5 Costly Roth Conversion Mistakes to Avoid

Financial Planning

 Peter Lazaroff By: Peter Lazaroff

A partial Roth conversion is one of my favorite tools to help clients manage their retirement income taxes, so I get frustrated when I see that tool used in the wrong way. 

The goal of a partial Roth conversion is to reduce the value a traditional IRA before required minimum distributions begin after age 70½—thus reducing the size of those RMDs and income tax you pay on them. Because Roth IRAs are funded with after-tax dollars, you pay taxes upfront on your contributions in exchange for a source of tax-free retirement income.

When done correctly, a partial Roth conversion allows you to make smaller tax payments over time to avoid paying a big tax bill later on. But if done wrong, you might leave some of those potential tax savings on the table—or worse. A flawed conversion might even cost you money. 

Here are five of the biggest mistakes that can often derail a Roth conversion strategy:

Being unintentional about the conversion

Too many people pursue a Roth conversion because they’ve heard it’s a good way to avoid taxes. They think any conversion will achieve that goal. The problem is—whether they’re impatient or simply unaware—they don’t do the math to figure out the best strategy for their needs. 

Instead of doing small, annual conversions people often convert way too much all at once, bumping them into a higher tax bracket and causing them to pay higher taxes than they’d owe otherwise.

On the other hand, people sometimes convert too little each year, leaving themselves with bigger RMDs and higher tax bills in retirement. The sweet spot is calculating how much extra income you can make in a given year without bumping yourself into a higher tax bracket and then converting that amount. 

Paying the conversion taxes with IRA funds 

This is an easy mistake to make—but it’s also easy to avoid. Let’s say you convert $20,000 from a traditional IRA to a Roth IRA and owe $4,800 in taxes. You might decide to just pay the taxes out of that same $20,000 you’re taking out of the IRA. But if you do that, you’re left with only $15,200 to compound, reducing the potential size of your Roth balance by the time you retire.

Pay taxes out of regular cash flow or a non-retirement savings account to ensure you’re getting as much tax-free growth in your Roth IRA as possible. 

Converting an IRA that was recently rolled over from a 401(k) 

People in their 50s and 60s can be great candidates for a partial Roth conversion. But these same people often have big 401(k) balances that have appreciated over decades of employment. To be clear, rolling over the 401(k) to the IRA isn’t a taxable event, but it does change the equation that determines the amount of your conversion that is subject to taxes.

If someone has recently rolled a highly appreciated 401(k) into a traditional IRA, and then decides to do a Roth conversion from that same IRA shortly after, they’re going to face a bigger tax liability and a higher cost of conversion.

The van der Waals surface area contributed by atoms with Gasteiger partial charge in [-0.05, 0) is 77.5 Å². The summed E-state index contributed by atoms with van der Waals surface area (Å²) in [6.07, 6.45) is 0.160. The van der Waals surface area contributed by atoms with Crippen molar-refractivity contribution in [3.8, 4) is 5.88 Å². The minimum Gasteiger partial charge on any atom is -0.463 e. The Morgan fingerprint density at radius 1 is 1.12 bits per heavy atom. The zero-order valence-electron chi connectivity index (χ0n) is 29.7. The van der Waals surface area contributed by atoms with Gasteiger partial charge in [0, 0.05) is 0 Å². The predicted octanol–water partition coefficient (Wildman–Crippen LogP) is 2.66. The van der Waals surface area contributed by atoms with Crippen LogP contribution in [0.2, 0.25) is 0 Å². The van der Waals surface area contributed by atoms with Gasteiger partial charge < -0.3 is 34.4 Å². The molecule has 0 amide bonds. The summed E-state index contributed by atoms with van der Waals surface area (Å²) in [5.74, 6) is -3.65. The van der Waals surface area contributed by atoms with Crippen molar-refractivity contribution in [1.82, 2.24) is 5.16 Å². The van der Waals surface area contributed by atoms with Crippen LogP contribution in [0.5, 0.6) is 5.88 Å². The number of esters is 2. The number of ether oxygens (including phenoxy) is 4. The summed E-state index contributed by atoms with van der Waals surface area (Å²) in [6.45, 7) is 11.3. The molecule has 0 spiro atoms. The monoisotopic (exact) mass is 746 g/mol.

Holding the wrong assets in your Roth account 

You’ve heard of asset allocation and why it matters to your investment strategy. But with a Roth conversion, asset location is just as important. Paying careful attention to asset location is critical for tax-efficient investing. If you hold assets with higher growth potential, such as stocks, in your Roth, you get to maximize the benefits of that account’s tax-free growth. On the flip side, holding bonds and other assets with lower expected returns in a Roth is a waste of that tax-free growth potential. After completing a conversion, adjust both your traditional IRA and Roth portfolios to make sure you’re strategically holding investments in the accounts that offer the greatest advantage. 

Going it alone

This may be the biggest mistake of all—trying to do a Roth conversion without an advisor.

The major risk is that you increase your chances of succumbing to one or more of the mistakes above. But even if you don’t make a costly blunder, going it alone can still mean missing out on optimal results. An experienced advisor can help coordinate a Roth conversion with other powerful strategies, like making charitable gifts through a donor-advised fund or determining the best time to claim Social Security benefits. 

Remember, partial Roth conversions are more than just a great tool for managing taxes today and in retirement. When done correctly, they also can have a positive influence on your other financial goals. But partial Roth conversions are also complex. Seeking expert guidance and avoiding these common pitfalls will help you maximize the benefits of this powerful strategy. 

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This material has been prepared for informational purposes only and should not be used as investment, tax, legal or accounting advice.  All investing involves risk. Past performance is no guarantee of future results.  Diversification does not ensure a profit or guarantee against a loss.  You should consult your own tax, legal and accounting advisors.

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Peter Lazaroff, Co-Chief Investment Officer, first took an interest in investing when his grandmother gave him a single share of Nike stock for his 13th birthday. Today, nearly 20 years later, his investment insights are highly sought after by local and national media. More »